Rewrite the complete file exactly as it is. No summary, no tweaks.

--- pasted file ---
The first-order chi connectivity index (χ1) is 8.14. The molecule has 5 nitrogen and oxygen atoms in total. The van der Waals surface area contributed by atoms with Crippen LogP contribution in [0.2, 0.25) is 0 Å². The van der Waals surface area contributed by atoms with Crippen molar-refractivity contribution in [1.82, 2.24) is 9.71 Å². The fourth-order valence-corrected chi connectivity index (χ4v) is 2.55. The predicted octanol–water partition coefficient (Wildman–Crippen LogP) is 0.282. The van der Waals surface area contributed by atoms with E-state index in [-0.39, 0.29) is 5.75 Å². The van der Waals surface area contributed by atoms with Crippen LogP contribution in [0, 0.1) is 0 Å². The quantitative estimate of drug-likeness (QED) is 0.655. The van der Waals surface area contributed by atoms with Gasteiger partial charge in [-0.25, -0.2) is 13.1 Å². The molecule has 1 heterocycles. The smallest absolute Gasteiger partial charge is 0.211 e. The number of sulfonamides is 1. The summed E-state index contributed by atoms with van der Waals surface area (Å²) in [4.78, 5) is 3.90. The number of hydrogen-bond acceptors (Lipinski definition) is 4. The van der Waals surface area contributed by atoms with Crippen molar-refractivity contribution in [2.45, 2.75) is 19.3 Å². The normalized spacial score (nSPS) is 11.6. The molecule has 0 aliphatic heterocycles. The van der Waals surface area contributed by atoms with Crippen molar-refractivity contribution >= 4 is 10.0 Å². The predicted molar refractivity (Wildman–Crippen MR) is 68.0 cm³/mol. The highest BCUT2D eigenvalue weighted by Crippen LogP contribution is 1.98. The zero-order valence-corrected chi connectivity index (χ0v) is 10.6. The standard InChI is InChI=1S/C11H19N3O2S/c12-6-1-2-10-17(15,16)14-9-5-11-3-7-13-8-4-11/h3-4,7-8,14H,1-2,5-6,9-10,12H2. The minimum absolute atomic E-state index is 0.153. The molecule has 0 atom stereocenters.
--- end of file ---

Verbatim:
The first-order chi connectivity index (χ1) is 8.14. The molecule has 5 nitrogen and oxygen atoms in total. The van der Waals surface area contributed by atoms with Crippen LogP contribution in [0.2, 0.25) is 0 Å². The van der Waals surface area contributed by atoms with Crippen molar-refractivity contribution in [1.82, 2.24) is 9.71 Å². The fourth-order valence-corrected chi connectivity index (χ4v) is 2.55. The predicted octanol–water partition coefficient (Wildman–Crippen LogP) is 0.282. The van der Waals surface area contributed by atoms with E-state index in [-0.39, 0.29) is 5.75 Å². The van der Waals surface area contributed by atoms with Crippen LogP contribution in [0, 0.1) is 0 Å². The quantitative estimate of drug-likeness (QED) is 0.655. The van der Waals surface area contributed by atoms with Gasteiger partial charge in [-0.25, -0.2) is 13.1 Å². The molecule has 1 heterocycles. The smallest absolute Gasteiger partial charge is 0.211 e. The number of sulfonamides is 1. The summed E-state index contributed by atoms with van der Waals surface area (Å²) in [4.78, 5) is 3.90. The number of hydrogen-bond acceptors (Lipinski definition) is 4. The van der Waals surface area contributed by atoms with Crippen molar-refractivity contribution in [2.45, 2.75) is 19.3 Å². The normalized spacial score (nSPS) is 11.6. The molecule has 0 aliphatic heterocycles. The van der Waals surface area contributed by atoms with Crippen molar-refractivity contribution >= 4 is 10.0 Å². The predicted molar refractivity (Wildman–Crippen MR) is 68.0 cm³/mol. The highest BCUT2D eigenvalue weighted by Crippen LogP contribution is 1.98. The zero-order valence-corrected chi connectivity index (χ0v) is 10.6. The standard InChI is InChI=1S/C11H19N3O2S/c12-6-1-2-10-17(15,16)14-9-5-11-3-7-13-8-4-11/h3-4,7-8,14H,1-2,5-6,9-10,12H2. The minimum absolute atomic E-state index is 0.153. The molecule has 0 atom stereocenters.